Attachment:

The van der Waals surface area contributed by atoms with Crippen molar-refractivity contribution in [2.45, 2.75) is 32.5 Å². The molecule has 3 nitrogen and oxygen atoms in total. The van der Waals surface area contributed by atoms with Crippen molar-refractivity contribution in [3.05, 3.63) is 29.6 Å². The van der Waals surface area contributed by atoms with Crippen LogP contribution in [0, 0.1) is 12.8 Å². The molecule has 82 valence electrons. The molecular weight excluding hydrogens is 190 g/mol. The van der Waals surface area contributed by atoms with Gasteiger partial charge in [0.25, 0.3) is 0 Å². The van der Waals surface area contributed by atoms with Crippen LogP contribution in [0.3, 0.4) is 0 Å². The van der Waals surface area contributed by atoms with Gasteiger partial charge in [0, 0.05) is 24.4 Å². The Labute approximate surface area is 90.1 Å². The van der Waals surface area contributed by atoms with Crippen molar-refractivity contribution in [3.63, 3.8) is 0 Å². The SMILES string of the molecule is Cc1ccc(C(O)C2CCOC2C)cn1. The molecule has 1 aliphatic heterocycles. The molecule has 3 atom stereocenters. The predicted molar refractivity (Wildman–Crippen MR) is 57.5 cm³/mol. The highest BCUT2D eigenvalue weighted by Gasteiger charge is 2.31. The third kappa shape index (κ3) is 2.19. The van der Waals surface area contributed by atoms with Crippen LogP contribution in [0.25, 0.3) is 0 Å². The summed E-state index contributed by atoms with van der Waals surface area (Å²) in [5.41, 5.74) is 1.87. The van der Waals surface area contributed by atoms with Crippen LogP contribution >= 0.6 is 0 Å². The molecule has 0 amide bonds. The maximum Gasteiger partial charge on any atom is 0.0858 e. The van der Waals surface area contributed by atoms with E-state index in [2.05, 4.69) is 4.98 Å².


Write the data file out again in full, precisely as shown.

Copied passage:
The van der Waals surface area contributed by atoms with Crippen molar-refractivity contribution in [2.45, 2.75) is 32.5 Å². The molecule has 3 nitrogen and oxygen atoms in total. The van der Waals surface area contributed by atoms with Crippen molar-refractivity contribution in [3.05, 3.63) is 29.6 Å². The van der Waals surface area contributed by atoms with Crippen LogP contribution in [0, 0.1) is 12.8 Å². The molecule has 82 valence electrons. The molecular weight excluding hydrogens is 190 g/mol. The van der Waals surface area contributed by atoms with Gasteiger partial charge in [0.25, 0.3) is 0 Å². The van der Waals surface area contributed by atoms with Crippen LogP contribution in [0.3, 0.4) is 0 Å². The van der Waals surface area contributed by atoms with Gasteiger partial charge in [0, 0.05) is 24.4 Å². The Labute approximate surface area is 90.1 Å². The van der Waals surface area contributed by atoms with Crippen molar-refractivity contribution in [3.63, 3.8) is 0 Å². The SMILES string of the molecule is Cc1ccc(C(O)C2CCOC2C)cn1. The molecule has 1 aliphatic heterocycles. The molecule has 3 atom stereocenters. The predicted molar refractivity (Wildman–Crippen MR) is 57.5 cm³/mol. The highest BCUT2D eigenvalue weighted by Gasteiger charge is 2.31. The third kappa shape index (κ3) is 2.19. The van der Waals surface area contributed by atoms with Crippen LogP contribution in [0.25, 0.3) is 0 Å². The summed E-state index contributed by atoms with van der Waals surface area (Å²) in [5.41, 5.74) is 1.87. The van der Waals surface area contributed by atoms with Crippen LogP contribution >= 0.6 is 0 Å². The molecule has 0 amide bonds. The maximum Gasteiger partial charge on any atom is 0.0858 e. The van der Waals surface area contributed by atoms with E-state index in [2.05, 4.69) is 4.98 Å².